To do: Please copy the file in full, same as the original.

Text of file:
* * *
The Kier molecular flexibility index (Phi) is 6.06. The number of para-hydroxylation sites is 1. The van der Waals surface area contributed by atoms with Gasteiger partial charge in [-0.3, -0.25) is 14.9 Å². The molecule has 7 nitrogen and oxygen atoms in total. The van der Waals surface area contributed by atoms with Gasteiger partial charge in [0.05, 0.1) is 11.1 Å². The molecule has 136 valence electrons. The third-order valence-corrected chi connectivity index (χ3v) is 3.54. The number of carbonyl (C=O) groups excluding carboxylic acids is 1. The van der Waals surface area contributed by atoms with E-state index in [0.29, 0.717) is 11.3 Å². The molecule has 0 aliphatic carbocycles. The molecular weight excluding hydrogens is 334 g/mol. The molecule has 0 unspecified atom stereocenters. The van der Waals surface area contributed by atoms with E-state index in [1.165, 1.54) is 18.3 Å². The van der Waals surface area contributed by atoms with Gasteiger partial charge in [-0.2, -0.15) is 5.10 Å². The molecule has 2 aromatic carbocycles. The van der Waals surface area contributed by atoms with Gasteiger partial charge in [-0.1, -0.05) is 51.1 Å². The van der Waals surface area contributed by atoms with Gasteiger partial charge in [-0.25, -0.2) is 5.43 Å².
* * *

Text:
The Kier molecular flexibility index (Phi) is 6.06. The number of para-hydroxylation sites is 1. The van der Waals surface area contributed by atoms with Gasteiger partial charge in [-0.3, -0.25) is 14.9 Å². The molecule has 7 nitrogen and oxygen atoms in total. The van der Waals surface area contributed by atoms with Gasteiger partial charge in [0.05, 0.1) is 11.1 Å². The molecule has 136 valence electrons. The third-order valence-corrected chi connectivity index (χ3v) is 3.54. The number of carbonyl (C=O) groups excluding carboxylic acids is 1. The van der Waals surface area contributed by atoms with E-state index in [0.29, 0.717) is 11.3 Å². The molecule has 0 aliphatic carbocycles. The molecular weight excluding hydrogens is 334 g/mol. The molecule has 0 unspecified atom stereocenters. The van der Waals surface area contributed by atoms with E-state index in [1.165, 1.54) is 18.3 Å². The van der Waals surface area contributed by atoms with Gasteiger partial charge in [-0.2, -0.15) is 5.10 Å². The molecule has 2 aromatic carbocycles. The van der Waals surface area contributed by atoms with Gasteiger partial charge in [-0.1, -0.05) is 51.1 Å². The van der Waals surface area contributed by atoms with Gasteiger partial charge in [-0.25, -0.2) is 5.43 Å².